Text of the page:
We’re in southern China!
The land here is beautiful. A couple videos from the train don’t really do it justice, but at least give a glimpse of the land.
And pictures from later in the trip of similar scenery
The boys were back at it, playing Uno after awakening in the morning.
The leaders also sorted the kids into groups: One group of 6 boys, and two groups of 5 girls, split mostly by age (I think there was one 13-year-old in the younger group, and one 12-year-old in the older group). My group is the younger girls group. Sunny, or Li Laoshi, has the older girls, and Ron, or He Laoshi, or Xiao He, has the boys. Can you tell it’s hard for me to know what to call them? If you’re counting, you’ll realize that the total is only 16 children, when I said there were 17. Number 17 was four-year-old Tian Tian, who was accompanied by her mother. Thus, there were actually 18 paying tourists on the trip. All the other kids were ages 10-16.
My group of girls: Angela, Angie, Penny, Selina, and Jenny. I had a really tough time learning to tell those last three apart, especially Penny and Selina, who had matching hair styles! In the end, it came down to Selina’s always carrying her Betty Boop bag.
Once we arrived in Guangzhou, we made a nice line behind the tour group’s flag and found our way to the bus that will take us to the Hong Kong border. I wish I’d thought to get a picture, because it was the last time we did that for the whole trip!
Unfortunately, the bus had a problem with a tyre, so we spent over an hour waiting for and getting it fixed. We had lunch in Guangzhou before finally setting out for Shenzhen.
When I’ve crossed the border in the past, it’s always involved going through customs to leave China, walking across a bridge over a very small river, and then going through customs to enter Hong Kong (or vice versa, of course). This time we took a short bus ride between the two customs stations, on a road within sight of the bridge, and indeed I think we used the same acutal buildings, too. It makes me wonder why the switch? Just because the tour group thinkgs a bus is better than walking the tens of meters over the bridge? Or did China choose the bus and close the bridge entirely?
We were late getting to Hong Kong, so our visit to the Science Museum was sadly scrapped. Instead, after we visited Hong Kong Baptist University (no one could seem to figure out why, not even the local tour guide), we loitered in the museum’s lobby for five minutes and then had dinner at a restaurant advertising “Beijing-Style Food.” We go all the way to Hong Kong to eat food from home?!
In the evening, we visited three tourist attractions before checking into our hotel and falling asleep. Pictures and commentary below:
The Walk of Fame
I snapped a photo of this one because her name is Lily Flower! It’s not the same characters as my name, though. Technically, the first Li is her family name, and Li Hua is her given name. Or his, for that matter; I really don’t know. But still… I also saw a couple kung fu movie stars’ stars, in amongst all the names I didn’t recognize, but I really don’t care much about them, so I didn’t waste my battery on flash to take photos of their stars.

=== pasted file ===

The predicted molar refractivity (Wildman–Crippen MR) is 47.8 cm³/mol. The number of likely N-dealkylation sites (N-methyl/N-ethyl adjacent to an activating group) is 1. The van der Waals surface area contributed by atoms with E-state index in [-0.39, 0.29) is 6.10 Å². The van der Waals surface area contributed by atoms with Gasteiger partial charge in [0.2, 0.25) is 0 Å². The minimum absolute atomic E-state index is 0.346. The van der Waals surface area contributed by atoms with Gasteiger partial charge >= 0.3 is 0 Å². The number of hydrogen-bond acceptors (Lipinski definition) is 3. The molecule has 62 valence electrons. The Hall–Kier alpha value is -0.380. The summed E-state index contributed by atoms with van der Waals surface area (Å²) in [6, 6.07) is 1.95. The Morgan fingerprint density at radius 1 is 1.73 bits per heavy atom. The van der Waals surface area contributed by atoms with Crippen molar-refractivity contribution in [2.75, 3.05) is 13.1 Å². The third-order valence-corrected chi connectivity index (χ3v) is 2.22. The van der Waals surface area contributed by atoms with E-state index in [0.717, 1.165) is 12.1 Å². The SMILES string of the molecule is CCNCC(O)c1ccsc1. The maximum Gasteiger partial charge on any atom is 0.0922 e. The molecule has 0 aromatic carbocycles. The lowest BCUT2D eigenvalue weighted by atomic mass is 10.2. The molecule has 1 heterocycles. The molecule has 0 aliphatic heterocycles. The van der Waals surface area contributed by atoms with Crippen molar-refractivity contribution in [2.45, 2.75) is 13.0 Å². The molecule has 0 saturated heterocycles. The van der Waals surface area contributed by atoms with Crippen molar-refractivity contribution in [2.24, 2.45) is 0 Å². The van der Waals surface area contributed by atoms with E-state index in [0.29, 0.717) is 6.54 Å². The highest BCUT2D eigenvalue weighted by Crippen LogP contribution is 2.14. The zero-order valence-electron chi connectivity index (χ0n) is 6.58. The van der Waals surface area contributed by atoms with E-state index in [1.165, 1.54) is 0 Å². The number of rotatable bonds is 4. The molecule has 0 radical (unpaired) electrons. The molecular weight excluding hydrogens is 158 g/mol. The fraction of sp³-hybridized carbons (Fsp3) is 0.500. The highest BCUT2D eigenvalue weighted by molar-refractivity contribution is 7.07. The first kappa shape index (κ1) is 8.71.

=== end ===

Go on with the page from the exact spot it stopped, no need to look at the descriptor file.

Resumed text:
My main interest was the nice view of the city. And the presence of a Pacific Coffee near the end of the walk, where I could buy a bagel and a thick slice of cranberry-pecan bread for the next two morning’s breakfasts!
Sorry the videos aren’t all that thrilling, but I’m afraid it’s the best I can do with my digital camera and no time to plan shots or ability to zoom while filming
Next we went over to Hong Kong Island and drove up the side of a mountain to an overlook where we could see back over the buildings on both the island and the mainland. It was amazing and somewhat scary to me to see all the houses, schools, even tall apartment buildings, fastened on the side of that mountain. One of my girls was so scared by the curvy mountain road that she hid her face in my arm and wouldn’t get out to look around when we stopped. I don’t really blame her; I was somewhat freaked out by the speed with which one of the busses took a road just like this last time I was in Hong Kong.
Then it was back down the mountain, to some kind of golden flower.
Both the overlook and the flower were crawling with tourists, their buses, and people with digital cameras, laptop computers, and high-quality printers, who would take your picture in front of the sight and then print it on glossy paper and sell it to you in a nice commemorative folder. There were also people at both sights protesting something, and/or trying to spread their b’liefs. I couldn’t quite tell which, and their display was unattractive enough that I avoided it. I was more interested in the 7-11-type shop inside the large, mostly-deserted, building beside the plaza. I found there, which I searched for cranberry juice (there was some, but not worth good).
There was also a display of photos from the 1997 handover of Hong Kong from Britain to China.
Finally we checked into the hotel, where I was paired up with the one older girl who didn’t speak much English. I was glad to get to know her, and thankfully she had a good electronic dictionary/translator!